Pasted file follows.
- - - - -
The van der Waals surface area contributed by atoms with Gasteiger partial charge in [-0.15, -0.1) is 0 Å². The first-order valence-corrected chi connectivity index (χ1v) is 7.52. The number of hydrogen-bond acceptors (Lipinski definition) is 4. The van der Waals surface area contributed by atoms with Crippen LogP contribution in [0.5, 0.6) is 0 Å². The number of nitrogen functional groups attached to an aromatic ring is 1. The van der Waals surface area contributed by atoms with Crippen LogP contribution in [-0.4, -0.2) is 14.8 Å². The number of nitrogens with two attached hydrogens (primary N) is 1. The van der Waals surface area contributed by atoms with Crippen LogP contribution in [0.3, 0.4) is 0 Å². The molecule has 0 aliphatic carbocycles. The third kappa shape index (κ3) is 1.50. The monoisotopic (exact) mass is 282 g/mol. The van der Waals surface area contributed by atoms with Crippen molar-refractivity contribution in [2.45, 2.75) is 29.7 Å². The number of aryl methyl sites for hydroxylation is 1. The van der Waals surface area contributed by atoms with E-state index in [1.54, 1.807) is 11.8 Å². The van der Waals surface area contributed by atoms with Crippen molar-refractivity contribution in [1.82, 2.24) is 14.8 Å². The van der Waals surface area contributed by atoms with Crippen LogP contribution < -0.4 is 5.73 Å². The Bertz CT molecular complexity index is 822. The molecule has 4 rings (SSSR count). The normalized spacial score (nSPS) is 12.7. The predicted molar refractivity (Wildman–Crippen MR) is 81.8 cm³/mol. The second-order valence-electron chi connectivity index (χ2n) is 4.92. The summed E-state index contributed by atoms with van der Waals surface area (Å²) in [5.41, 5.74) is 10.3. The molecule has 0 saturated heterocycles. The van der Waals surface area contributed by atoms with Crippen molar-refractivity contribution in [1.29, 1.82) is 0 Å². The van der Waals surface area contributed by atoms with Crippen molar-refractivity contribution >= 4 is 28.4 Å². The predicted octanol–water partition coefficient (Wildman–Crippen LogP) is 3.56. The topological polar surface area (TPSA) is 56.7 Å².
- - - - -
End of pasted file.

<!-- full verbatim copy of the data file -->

The van der Waals surface area contributed by atoms with Gasteiger partial charge in [-0.15, -0.1) is 0 Å². The first-order valence-corrected chi connectivity index (χ1v) is 7.52. The number of hydrogen-bond acceptors (Lipinski definition) is 4. The van der Waals surface area contributed by atoms with Crippen LogP contribution in [0.5, 0.6) is 0 Å². The number of nitrogen functional groups attached to an aromatic ring is 1. The van der Waals surface area contributed by atoms with Crippen LogP contribution in [-0.4, -0.2) is 14.8 Å². The number of nitrogens with two attached hydrogens (primary N) is 1. The van der Waals surface area contributed by atoms with Crippen LogP contribution in [0.3, 0.4) is 0 Å². The molecule has 0 aliphatic carbocycles. The third kappa shape index (κ3) is 1.50. The monoisotopic (exact) mass is 282 g/mol. The van der Waals surface area contributed by atoms with Crippen molar-refractivity contribution in [2.45, 2.75) is 29.7 Å². The number of aryl methyl sites for hydroxylation is 1. The van der Waals surface area contributed by atoms with E-state index in [1.54, 1.807) is 11.8 Å². The van der Waals surface area contributed by atoms with Crippen molar-refractivity contribution in [1.82, 2.24) is 14.8 Å². The van der Waals surface area contributed by atoms with Crippen LogP contribution < -0.4 is 5.73 Å². The Bertz CT molecular complexity index is 822. The molecule has 4 rings (SSSR count). The normalized spacial score (nSPS) is 12.7. The predicted molar refractivity (Wildman–Crippen MR) is 81.8 cm³/mol. The second-order valence-electron chi connectivity index (χ2n) is 4.92. The summed E-state index contributed by atoms with van der Waals surface area (Å²) in [5.41, 5.74) is 10.3. The molecule has 0 saturated heterocycles. The van der Waals surface area contributed by atoms with Crippen molar-refractivity contribution in [1.29, 1.82) is 0 Å². The van der Waals surface area contributed by atoms with Crippen molar-refractivity contribution >= 4 is 28.4 Å². The predicted octanol–water partition coefficient (Wildman–Crippen LogP) is 3.56. The topological polar surface area (TPSA) is 56.7 Å².